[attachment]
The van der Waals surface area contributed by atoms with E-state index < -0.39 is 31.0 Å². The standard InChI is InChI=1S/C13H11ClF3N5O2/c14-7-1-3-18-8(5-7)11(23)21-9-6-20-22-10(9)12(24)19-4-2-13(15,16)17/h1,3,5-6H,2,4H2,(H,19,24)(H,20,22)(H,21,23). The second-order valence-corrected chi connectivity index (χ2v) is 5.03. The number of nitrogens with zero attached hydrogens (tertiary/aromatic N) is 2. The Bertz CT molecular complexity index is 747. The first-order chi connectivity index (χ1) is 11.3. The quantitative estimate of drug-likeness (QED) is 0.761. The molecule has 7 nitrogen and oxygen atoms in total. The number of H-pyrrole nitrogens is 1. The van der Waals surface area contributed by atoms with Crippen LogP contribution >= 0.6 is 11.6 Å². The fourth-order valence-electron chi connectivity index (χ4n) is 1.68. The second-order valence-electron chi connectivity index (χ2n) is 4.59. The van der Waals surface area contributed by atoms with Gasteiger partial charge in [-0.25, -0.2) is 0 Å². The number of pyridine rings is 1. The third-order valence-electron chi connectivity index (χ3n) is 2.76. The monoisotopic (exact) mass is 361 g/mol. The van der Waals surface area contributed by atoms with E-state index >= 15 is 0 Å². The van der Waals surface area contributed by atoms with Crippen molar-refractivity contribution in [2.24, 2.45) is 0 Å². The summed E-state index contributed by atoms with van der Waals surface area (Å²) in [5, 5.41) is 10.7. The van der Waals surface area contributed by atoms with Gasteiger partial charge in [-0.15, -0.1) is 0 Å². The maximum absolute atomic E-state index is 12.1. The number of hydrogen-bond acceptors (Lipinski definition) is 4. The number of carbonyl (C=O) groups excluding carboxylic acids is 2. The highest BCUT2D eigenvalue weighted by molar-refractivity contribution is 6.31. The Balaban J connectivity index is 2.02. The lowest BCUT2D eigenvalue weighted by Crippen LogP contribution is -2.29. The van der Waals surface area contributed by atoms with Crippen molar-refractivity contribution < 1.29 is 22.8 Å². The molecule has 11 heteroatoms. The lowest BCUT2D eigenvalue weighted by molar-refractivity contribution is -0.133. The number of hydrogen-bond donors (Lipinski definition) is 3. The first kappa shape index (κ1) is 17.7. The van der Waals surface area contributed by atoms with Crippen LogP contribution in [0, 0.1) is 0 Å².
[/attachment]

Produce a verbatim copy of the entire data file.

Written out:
The van der Waals surface area contributed by atoms with E-state index < -0.39 is 31.0 Å². The standard InChI is InChI=1S/C13H11ClF3N5O2/c14-7-1-3-18-8(5-7)11(23)21-9-6-20-22-10(9)12(24)19-4-2-13(15,16)17/h1,3,5-6H,2,4H2,(H,19,24)(H,20,22)(H,21,23). The second-order valence-corrected chi connectivity index (χ2v) is 5.03. The number of nitrogens with zero attached hydrogens (tertiary/aromatic N) is 2. The Bertz CT molecular complexity index is 747. The first-order chi connectivity index (χ1) is 11.3. The quantitative estimate of drug-likeness (QED) is 0.761. The molecule has 7 nitrogen and oxygen atoms in total. The number of H-pyrrole nitrogens is 1. The van der Waals surface area contributed by atoms with Crippen LogP contribution >= 0.6 is 11.6 Å². The fourth-order valence-electron chi connectivity index (χ4n) is 1.68. The second-order valence-electron chi connectivity index (χ2n) is 4.59. The van der Waals surface area contributed by atoms with Gasteiger partial charge in [-0.25, -0.2) is 0 Å². The number of pyridine rings is 1. The third-order valence-electron chi connectivity index (χ3n) is 2.76. The monoisotopic (exact) mass is 361 g/mol. The van der Waals surface area contributed by atoms with E-state index >= 15 is 0 Å². The van der Waals surface area contributed by atoms with Crippen molar-refractivity contribution in [2.24, 2.45) is 0 Å². The summed E-state index contributed by atoms with van der Waals surface area (Å²) in [5, 5.41) is 10.7. The van der Waals surface area contributed by atoms with Gasteiger partial charge in [-0.15, -0.1) is 0 Å². The maximum absolute atomic E-state index is 12.1. The number of hydrogen-bond acceptors (Lipinski definition) is 4. The number of carbonyl (C=O) groups excluding carboxylic acids is 2. The highest BCUT2D eigenvalue weighted by molar-refractivity contribution is 6.31. The Balaban J connectivity index is 2.02. The lowest BCUT2D eigenvalue weighted by Crippen LogP contribution is -2.29. The van der Waals surface area contributed by atoms with Crippen molar-refractivity contribution < 1.29 is 22.8 Å². The molecule has 11 heteroatoms. The lowest BCUT2D eigenvalue weighted by molar-refractivity contribution is -0.133. The number of hydrogen-bond donors (Lipinski definition) is 3. The first kappa shape index (κ1) is 17.7. The van der Waals surface area contributed by atoms with Crippen LogP contribution in [0, 0.1) is 0 Å².